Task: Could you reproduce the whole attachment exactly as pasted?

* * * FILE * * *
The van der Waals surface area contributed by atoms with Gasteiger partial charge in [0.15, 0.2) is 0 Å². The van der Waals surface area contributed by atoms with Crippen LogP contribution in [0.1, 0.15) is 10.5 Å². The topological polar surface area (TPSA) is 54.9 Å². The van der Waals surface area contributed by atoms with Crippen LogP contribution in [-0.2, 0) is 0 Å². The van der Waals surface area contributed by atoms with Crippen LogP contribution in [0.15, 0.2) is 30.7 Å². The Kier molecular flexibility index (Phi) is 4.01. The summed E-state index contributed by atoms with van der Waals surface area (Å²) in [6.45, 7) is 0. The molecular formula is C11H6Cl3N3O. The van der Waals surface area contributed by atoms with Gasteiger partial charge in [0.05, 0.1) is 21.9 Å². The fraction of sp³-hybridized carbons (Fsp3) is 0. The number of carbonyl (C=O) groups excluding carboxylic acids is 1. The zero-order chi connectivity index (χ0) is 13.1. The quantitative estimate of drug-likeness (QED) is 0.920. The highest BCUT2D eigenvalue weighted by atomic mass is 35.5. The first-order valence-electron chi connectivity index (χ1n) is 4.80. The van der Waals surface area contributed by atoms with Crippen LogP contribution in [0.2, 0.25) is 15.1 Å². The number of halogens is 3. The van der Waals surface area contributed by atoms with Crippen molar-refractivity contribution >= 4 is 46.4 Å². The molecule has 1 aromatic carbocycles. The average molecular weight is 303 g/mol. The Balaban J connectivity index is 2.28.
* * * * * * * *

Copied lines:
The van der Waals surface area contributed by atoms with Gasteiger partial charge in [0.15, 0.2) is 0 Å². The van der Waals surface area contributed by atoms with Crippen LogP contribution in [0.1, 0.15) is 10.5 Å². The topological polar surface area (TPSA) is 54.9 Å². The van der Waals surface area contributed by atoms with Crippen LogP contribution in [-0.2, 0) is 0 Å². The van der Waals surface area contributed by atoms with Crippen LogP contribution in [0.15, 0.2) is 30.7 Å². The Kier molecular flexibility index (Phi) is 4.01. The summed E-state index contributed by atoms with van der Waals surface area (Å²) in [6.45, 7) is 0. The molecular formula is C11H6Cl3N3O. The van der Waals surface area contributed by atoms with Gasteiger partial charge in [0.05, 0.1) is 21.9 Å². The fraction of sp³-hybridized carbons (Fsp3) is 0. The number of carbonyl (C=O) groups excluding carboxylic acids is 1. The zero-order chi connectivity index (χ0) is 13.1. The quantitative estimate of drug-likeness (QED) is 0.920. The highest BCUT2D eigenvalue weighted by atomic mass is 35.5. The first-order valence-electron chi connectivity index (χ1n) is 4.80. The van der Waals surface area contributed by atoms with Crippen LogP contribution in [0.2, 0.25) is 15.1 Å². The number of halogens is 3. The van der Waals surface area contributed by atoms with Crippen molar-refractivity contribution >= 4 is 46.4 Å². The molecule has 1 aromatic carbocycles. The average molecular weight is 303 g/mol. The Balaban J connectivity index is 2.28.